Choosing A Psychotherapist? Avoid These 5 Red Flags

We’ve all been there. If you haven’t, you’re probably not reading this article. By “been there” I mean struggling. Whether it’s with a bad marriage, a troubled child, an addiction that has us in a half-nelson, or simply the feeling that something isn’t right. Maybe that something is depression or anxiety. And maybe it’s time to find a psychotherapist.

Reality is, people seek out therapy for all kinds of reasons. And they’re usually really good ones. Even highly successful folks — the ones you think couldn’t possibly have anything wrong with their lives — seek therapy in big numbers.

But if you’re looking for a therapist, what — and who — exactly should you be looking for? Fortunately, the internet has made shopping for a psychotherapist easier than ever before. Websites like Psychology Today and Network Therapy provide profiles of therapists which consumers can browse based on geography or specific issues. Know that therapists pay to be on these sites — it’s advertising of sorts — but they’re certainly a good place to start.

The number one predictor of success in psychotherapy is the connection a client feels to their therapist. As long as the clinician is credible, don’t worry about how many diplomas they have hanging on their wall. A zillion master’s degrees or doctorates will not determine a therapist’s ability to empathize and help you work through your challenges.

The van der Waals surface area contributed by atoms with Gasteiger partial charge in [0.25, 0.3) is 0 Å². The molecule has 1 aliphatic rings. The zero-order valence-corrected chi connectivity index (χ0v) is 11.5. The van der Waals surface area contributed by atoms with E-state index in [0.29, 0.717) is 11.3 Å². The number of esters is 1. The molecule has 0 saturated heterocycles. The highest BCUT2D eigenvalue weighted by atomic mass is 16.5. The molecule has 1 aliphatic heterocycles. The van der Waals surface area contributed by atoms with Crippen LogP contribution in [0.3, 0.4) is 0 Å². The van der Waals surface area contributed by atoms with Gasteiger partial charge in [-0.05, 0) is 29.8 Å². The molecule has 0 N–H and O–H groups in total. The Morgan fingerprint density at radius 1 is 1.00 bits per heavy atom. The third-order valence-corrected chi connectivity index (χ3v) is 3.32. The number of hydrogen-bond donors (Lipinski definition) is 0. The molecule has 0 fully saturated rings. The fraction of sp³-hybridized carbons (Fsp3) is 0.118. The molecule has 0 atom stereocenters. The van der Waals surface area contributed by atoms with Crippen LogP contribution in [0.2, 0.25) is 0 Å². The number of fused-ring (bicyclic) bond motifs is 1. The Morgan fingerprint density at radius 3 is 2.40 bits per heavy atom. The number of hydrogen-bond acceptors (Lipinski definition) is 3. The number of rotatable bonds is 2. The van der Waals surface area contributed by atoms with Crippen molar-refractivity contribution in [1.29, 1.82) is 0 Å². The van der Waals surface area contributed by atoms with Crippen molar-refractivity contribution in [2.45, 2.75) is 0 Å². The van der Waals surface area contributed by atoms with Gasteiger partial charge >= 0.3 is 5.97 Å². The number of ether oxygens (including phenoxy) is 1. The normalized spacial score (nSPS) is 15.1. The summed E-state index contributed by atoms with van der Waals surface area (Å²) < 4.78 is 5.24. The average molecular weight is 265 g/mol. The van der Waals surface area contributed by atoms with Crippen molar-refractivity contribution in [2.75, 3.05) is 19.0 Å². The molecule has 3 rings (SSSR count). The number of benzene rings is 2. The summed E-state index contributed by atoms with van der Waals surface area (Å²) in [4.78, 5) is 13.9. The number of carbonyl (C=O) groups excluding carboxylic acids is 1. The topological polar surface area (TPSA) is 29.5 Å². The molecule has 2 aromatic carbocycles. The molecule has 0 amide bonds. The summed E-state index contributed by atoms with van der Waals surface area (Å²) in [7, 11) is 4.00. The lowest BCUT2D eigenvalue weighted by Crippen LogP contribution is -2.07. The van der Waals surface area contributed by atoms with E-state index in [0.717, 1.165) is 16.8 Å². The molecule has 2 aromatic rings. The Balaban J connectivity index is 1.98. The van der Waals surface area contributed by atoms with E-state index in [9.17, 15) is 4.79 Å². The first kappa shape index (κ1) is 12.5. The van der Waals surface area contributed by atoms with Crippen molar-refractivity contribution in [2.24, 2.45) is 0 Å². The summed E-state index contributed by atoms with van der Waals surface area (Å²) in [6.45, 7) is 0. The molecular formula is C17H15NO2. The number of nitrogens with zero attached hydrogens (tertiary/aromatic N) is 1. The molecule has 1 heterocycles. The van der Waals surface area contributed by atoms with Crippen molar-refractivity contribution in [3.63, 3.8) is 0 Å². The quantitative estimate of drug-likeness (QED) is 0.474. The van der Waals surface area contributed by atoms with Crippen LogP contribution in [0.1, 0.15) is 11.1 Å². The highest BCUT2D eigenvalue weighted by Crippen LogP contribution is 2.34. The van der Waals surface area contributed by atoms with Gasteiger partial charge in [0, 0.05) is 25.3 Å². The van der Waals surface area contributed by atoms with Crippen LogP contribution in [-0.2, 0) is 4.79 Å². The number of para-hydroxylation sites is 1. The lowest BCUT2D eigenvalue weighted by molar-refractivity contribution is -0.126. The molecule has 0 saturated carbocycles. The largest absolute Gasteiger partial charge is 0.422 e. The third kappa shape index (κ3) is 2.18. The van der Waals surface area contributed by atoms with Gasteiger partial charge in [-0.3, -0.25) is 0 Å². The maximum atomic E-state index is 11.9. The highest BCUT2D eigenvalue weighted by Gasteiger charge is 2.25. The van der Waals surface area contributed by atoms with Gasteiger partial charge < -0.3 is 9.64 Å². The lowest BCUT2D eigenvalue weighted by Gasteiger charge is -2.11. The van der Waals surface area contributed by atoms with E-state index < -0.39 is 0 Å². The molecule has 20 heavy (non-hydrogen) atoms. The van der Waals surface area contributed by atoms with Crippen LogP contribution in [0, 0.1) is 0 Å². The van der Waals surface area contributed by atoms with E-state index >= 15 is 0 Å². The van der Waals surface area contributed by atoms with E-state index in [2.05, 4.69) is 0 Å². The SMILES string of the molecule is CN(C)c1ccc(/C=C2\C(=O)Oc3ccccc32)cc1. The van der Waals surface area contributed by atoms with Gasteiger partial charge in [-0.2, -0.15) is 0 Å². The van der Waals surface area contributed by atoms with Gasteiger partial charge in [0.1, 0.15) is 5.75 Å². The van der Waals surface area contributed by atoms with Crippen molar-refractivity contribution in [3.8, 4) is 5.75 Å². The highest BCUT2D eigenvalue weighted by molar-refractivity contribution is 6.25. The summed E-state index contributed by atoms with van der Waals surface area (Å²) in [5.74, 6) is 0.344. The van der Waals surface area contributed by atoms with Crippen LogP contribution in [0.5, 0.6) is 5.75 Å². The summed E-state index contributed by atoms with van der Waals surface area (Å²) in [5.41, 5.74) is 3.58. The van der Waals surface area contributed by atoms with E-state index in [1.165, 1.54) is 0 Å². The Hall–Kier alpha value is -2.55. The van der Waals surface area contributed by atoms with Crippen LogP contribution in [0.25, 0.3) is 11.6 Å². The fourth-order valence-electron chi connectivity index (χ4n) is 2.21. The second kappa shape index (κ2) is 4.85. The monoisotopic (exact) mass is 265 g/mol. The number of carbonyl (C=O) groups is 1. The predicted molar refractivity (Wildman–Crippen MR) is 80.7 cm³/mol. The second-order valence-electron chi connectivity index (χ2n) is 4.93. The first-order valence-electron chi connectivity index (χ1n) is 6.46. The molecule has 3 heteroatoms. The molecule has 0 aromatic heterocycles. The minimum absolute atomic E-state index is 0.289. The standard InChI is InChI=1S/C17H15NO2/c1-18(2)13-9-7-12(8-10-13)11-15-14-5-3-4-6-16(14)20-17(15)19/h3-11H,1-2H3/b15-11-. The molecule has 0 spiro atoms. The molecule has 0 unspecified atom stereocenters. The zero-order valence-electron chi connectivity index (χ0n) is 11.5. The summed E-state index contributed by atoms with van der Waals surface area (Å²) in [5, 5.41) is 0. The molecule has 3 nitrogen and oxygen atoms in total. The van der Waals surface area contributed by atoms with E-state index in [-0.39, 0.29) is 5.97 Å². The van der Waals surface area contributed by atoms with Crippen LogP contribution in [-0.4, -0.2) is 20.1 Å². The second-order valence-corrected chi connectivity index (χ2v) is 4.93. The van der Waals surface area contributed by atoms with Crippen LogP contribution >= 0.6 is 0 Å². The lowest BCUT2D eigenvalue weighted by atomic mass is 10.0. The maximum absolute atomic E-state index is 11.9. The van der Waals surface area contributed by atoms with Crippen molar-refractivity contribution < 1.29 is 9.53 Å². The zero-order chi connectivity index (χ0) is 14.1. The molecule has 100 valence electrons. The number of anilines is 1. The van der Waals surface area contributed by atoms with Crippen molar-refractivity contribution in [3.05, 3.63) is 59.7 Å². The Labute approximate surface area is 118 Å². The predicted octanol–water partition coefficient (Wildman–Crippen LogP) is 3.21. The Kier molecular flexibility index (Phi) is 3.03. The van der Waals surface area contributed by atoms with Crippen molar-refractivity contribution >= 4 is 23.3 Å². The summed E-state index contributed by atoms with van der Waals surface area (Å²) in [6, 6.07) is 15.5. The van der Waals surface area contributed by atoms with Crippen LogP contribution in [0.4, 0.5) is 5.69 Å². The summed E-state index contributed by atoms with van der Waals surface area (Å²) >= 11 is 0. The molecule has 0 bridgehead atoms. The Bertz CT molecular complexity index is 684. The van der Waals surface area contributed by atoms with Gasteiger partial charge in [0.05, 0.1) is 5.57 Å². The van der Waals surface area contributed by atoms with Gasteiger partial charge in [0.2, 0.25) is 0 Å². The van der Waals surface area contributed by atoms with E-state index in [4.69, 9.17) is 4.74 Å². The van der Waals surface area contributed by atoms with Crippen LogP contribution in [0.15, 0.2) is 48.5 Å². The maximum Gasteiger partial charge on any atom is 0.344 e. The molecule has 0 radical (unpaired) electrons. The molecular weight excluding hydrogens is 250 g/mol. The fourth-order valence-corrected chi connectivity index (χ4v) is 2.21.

Most therapists work hard at their vocation. It’s comforting to know all licensed therapists are required to complete continuing education credits in order to stay licensed. This means therapists are always learning and staying current on treatment recommendations and diagnoses updates.

However, I’ve heard more stories than I can count about psychotherapists who’ve somehow, some way, gone awry in their treatment of patients. I’m not sitting in judgment of other therapists but I know, as a psychotherapist, what I personally would not consider acceptable treatment in therapy.

Here are five red flags you should avoid like the plague when you’re choosing a therapist. Remember, your comfort level is what matters above all. But if you’ve never been to therapy, you may not know what is common, appropriate practice.

1. Distracted. If a therapist seems more interested in watching the clock or reading his emails during your session, get outta there. And fast. I’ve heard about therapists who actually answer their phones when meeting with clients. A friend of mine saw a therapist who took her clients with her to run errands. Uh-uh. You’re paying for the undivided attention of a professional and that’s what you should get.

2.  Self-absorbed. It’s fine once in awhile for a therapist to share a small tidbit about their own life if it’s appropriate to what’s going on with you. Therapists should use these details sparingly and only when they believe this information will be useful to the client. A therapist once said to a client of mine, “Your husband is exactly like mine and he’s not going to change, so you should leave him.” Any therapist who is talking more about themselves than listening to you has lost their way. Move on.

3. Critical. Yes, it’s absolutely the job of the therapist to guide you toward seeing your role in your relationships and how you may be sabotaging yourself in any number of situations. But therapists shouldn’t be unkindly critical. Long ago, a friend of mine was working through her abusive childhood in therapy. This was very emotional for her and she shed many tears in her sessions. At one painful point, she began crying uncontrollably. Her therapist said, “You’re pathetic. Stop your whining.” And that, people, is not the way therapists should talk to their patients.